She recalled her younger self listening to the same album over and over again. She was intrigued with its color.

Gifted to her by one of her grand-mothers, the album of the Broadway show Oklahoma played constantly on repeat.

This album stood out for its bright yellow color compared to the other classic black records she owned.

Vinyl records were the first form of recorded music.

“I took piano lessons for many years starting in what is now called middle school. I always enjoyed listening to music on the radio. Back then we bought vinyl records,” English teacher Dana Ferrell said. “Listening to music was something I enjoyed, and playing the piano was a big part of my life.”

Today the vinyl record industry is making a comeback in spite of all the streaming services and downloadable music options.

Like most things, the industry faded with the advancement in technology. According to a chart by Michael DeGusta,  record sales were highest in 1979. In 1991 they hit the bottom of sales and almost went extinct in the music industry.

After records came 8-track tapes, cassette tapes and then CDs. Now instant downloads, iTunes, Pandora, Spotify and more are the main sources for listening.

“I think it’s important to keep an emphasis on music,” junior Josh Morrow said. “In an increasingly digital age, people are listening to more music than before because of its accessibility. In the age where you had to buy records, you really had to take care of them. It was a big deal. The music that you bought was important. You could be defined by what you bought and listened to because of the effort you put into your music.”

Millennials are one reason for vinyl’s recent resurgence. Their interest in all-things-vintage has been an economic boon for the music industry. Searching for new music has gone from perfecting a Spotify playlist back to flipping through used worn records.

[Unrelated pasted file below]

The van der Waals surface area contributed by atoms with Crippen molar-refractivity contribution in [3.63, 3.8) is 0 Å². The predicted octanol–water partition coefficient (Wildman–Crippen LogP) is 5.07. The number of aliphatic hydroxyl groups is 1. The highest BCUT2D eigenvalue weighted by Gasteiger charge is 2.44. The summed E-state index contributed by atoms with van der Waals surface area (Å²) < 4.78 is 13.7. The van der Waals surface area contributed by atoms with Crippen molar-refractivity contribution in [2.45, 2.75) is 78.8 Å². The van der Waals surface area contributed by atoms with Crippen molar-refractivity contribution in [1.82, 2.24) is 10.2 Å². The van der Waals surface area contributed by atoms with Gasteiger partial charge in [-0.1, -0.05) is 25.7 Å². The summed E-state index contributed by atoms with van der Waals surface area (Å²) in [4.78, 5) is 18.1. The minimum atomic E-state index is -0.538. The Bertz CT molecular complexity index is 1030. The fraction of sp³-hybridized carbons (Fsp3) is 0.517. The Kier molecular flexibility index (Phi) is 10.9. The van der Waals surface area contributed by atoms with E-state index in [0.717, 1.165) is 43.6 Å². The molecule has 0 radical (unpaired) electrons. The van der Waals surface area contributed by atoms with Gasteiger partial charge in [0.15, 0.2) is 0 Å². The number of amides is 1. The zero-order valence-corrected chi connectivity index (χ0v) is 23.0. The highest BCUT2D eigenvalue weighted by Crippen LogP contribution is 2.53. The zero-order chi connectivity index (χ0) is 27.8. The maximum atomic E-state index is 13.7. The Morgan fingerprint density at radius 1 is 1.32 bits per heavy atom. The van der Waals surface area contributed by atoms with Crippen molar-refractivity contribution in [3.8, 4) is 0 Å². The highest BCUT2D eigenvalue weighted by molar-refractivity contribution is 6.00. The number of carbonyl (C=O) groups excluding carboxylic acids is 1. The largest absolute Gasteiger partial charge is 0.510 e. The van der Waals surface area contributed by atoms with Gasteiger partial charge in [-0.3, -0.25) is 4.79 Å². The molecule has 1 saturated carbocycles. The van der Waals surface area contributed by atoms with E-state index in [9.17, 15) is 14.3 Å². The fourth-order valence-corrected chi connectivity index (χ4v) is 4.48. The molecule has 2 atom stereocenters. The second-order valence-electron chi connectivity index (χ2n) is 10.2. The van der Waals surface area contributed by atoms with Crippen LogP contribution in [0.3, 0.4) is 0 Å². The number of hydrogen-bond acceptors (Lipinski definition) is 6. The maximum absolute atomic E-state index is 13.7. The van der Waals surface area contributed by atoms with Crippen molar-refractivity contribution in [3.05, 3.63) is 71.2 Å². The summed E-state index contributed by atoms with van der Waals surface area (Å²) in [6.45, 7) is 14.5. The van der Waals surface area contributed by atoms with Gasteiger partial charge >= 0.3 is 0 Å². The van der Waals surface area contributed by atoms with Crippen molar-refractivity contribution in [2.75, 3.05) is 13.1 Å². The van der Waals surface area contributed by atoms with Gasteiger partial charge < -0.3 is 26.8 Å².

“When buying vinyl you pay a little more for more of a music experience, including the artwork that comes with it,” Morrow said. “This makes music not only a background thing but the foreground of what you’re doing. It’s more of an experience.”

The appreciation for the medium is shared by younger and older listeners.

“There is something about holding the album, and one thing that was lost was the artwork on the albums. That was just as important in many ways in representing the music,” Ferrell said. “When I was in the record shop downtown, I noticed there were recently released records in vinyl, and that surprised me. I didn’t know that was coming back. It was neat to see. The cover and artwork are an enhancement that you don’t get when downloading music.”

Vinyl albums require far more care than even CDs. Enthusiasts appreciate the amount of care that goes into keeping the music pristine from scratches and dust.

“I have always loved music and think vinyl gives you more of an appreciation for it. You have to physically take care of it and make sure it doesn’t get scratched up,” junior Katie Dorn said. “A few years ago, I started collecting records before I even had a record player. I was buying them just because I liked the covers and they were cheap. You can often find them at garage sales.”

Companies are producing vinyl albums again in response to the demand. VNYL is a company much like Netflix where users can rent three records at a time through a mailing process. Another company, Vinyl Me, Please, will send one new record every month depending on the buyer’s taste in music.

Downtown Asheville and Hendersonville offer different options for record shopping.

“I have a lot of new records that I have paid $20 for and then others that are used albums that cost me $3,” Morrow said. “Generally, the older records are better made than some of the newer records I’ve purchased.

Morrow’s favorite record shop in Asheville is Harvest Records. He has also purchased music from other local places as well as Amazon.com and Barnes in Noble.

According to Hugh McIntyer from Forbes, Amazon is the leading online retailer of  this older form of music at 12.3 percent.

Urban Outfiters is the second leading retailer of vinyl.

“My dad used to play the Beatles for me and on the weekends he would play them all day.” Dorn said, “That gave me more of an appreciation for older music, 70s and 60s. From there it has grown.”

Records might be extinct in the future, but for now the industry is thriving.

“My love for vinyl records is continuing to grow.” Dorn said. “I hope that it will continue to be produced so others will have access to some of the history that vinyl records hold.”

By: Hailey Port

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